Who’s to say why you’re so easily misled and discouraged? There’s no point asking because you won’t answer. It isn’t that you have anything against questions – after all, you bombard me with them often enough. Why won’t I get out of bed? Why do I fall out with the children so much? And why do I hate sweetcorn?
But you never wait for answers. That’s how you’ve always been. Ignorant. Always.
So, when I said quite innocently that you may as well begin putting money on the lottery – seeing how you already have the numbers, and how you never miss a screening of the National Lottery programme, I should have known you wouldn’t listen. And you didn’t.
But I almost felt guilty. You looked at me with an expression that indicated something new. Something I hadn’t really seen before. I suspected it might be a new form of irritation.
And then you came right out and said it.
‘I don’t believe in gambling.’
Do you remember how you said it? With hands on hips and eyes narrowed in disapproval. I’ve never seen anyone managing a hands-on-hips pose while sitting on a sofa, but somehow you managed it.
‘Why do the lottery if you don’t believe in gambling?’ I asked you.
‘I don’t put money on. I just guess. As you know.’
‘But what’s the point?’
‘What’s the point of anything, Gregory?’ you sneered. Your hands and arms repositioned themselves, octopus-like, and stiffened at your side, as columnar props holding up your furiously hunched shoulders. ‘Tell me, seeing how you know everything else. What’s the point in me drinking this brew? What’s the point in leaving the house?’
When you get that way, there’s not a lot that anyone else can do to calm you. Your face, rarely restive, morphed into a terrifying variety of expressions ranging from obvious irritation and disapproval to something more subtle and intangible. Your eyes crinkled, almost as if in preparation for a laugh – though that wasn’t something you allowed yourself to indulge in too much. Accompanying the crinkle-eyes was a lip-curl, a twitch, and a tensing of your fingertips.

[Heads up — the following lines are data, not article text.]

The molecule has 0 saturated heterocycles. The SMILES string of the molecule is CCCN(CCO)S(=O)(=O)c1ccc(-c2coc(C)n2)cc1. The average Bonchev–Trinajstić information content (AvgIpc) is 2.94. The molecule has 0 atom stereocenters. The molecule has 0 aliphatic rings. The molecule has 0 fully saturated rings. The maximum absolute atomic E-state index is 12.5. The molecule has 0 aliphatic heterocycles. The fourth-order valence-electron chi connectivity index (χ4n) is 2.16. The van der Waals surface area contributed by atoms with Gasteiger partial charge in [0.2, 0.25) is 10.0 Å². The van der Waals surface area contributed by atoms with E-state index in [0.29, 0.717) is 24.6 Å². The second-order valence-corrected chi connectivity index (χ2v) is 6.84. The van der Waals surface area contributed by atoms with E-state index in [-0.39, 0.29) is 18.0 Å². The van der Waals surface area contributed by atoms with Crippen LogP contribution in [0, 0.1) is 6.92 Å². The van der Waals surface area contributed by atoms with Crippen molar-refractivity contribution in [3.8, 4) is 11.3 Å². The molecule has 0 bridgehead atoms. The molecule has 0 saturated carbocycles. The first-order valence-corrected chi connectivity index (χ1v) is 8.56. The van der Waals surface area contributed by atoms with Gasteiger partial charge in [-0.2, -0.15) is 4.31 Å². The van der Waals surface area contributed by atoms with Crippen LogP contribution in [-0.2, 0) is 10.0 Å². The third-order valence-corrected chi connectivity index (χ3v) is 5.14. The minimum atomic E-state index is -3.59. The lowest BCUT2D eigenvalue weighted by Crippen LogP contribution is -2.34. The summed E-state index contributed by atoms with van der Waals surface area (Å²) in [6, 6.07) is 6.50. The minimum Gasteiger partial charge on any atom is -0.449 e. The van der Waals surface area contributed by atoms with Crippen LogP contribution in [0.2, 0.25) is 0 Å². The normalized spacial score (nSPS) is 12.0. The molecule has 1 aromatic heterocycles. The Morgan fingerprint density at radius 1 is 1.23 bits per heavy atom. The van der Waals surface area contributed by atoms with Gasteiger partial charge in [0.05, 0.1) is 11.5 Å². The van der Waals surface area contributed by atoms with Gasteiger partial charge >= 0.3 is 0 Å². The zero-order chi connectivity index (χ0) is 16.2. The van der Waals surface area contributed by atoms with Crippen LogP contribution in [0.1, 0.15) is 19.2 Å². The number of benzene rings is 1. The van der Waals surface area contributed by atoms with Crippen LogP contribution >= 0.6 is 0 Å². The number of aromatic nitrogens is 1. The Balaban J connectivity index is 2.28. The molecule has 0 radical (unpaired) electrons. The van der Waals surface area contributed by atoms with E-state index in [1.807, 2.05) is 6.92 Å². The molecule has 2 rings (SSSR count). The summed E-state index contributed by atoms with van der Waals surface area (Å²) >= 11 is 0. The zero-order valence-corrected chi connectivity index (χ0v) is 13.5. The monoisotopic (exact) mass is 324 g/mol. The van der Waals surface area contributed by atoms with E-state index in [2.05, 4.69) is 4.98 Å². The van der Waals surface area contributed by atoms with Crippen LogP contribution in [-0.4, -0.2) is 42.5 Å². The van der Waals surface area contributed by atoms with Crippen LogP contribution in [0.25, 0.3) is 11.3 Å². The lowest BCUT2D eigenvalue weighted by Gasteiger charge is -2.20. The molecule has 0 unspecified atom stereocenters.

You curved your neck a little to enable better vision of me, and sighed. How to describe that sigh? Passive aggressive? Self-righteous? Patronising? Whatever it was, it was very ‘you’.
‘So, you don’t approve of collection of the proceeds of gambling?’ I asked.
‘Didn’t I just say that?’
‘Not exactly,’ I said.
You huffed and reached for the remote control.
‘Leave me alone. It’s time for my programme.’
It was my turn to sigh and tut and huff. But the difference was that you meant each negative emotion right down to the depths of your soul, didn’t you? But, with me, I was just playing. Messing about. I suppose you could say that I was taking a risk. A bit of a gamble, in fact.
You watched, with your head at an angle, as your programme’s theme music began to ring out of the television’s speakers, and turned to say ‘I told you to go’.
I perfected the trudge up to my room many years ago. My trudge was what you wanted, and were waiting for, and I have always been happy enough to gift you daily in this tiny way. But it didn’t reflect what was going on inside the head of me. Not at all.
I switched on my computer, and immediately logged in to see the most recent Irish lottery number updates. The screen told me all I needed to know.
You may not have ever put money on the National Lottery. But I put money on some of the others.
And, after twenty-eight miserable years of marriage, I thought it was about time for me to reap a secret benefit. After all, you definitely did not want to profit from the gains of gambling. You told me so yourself.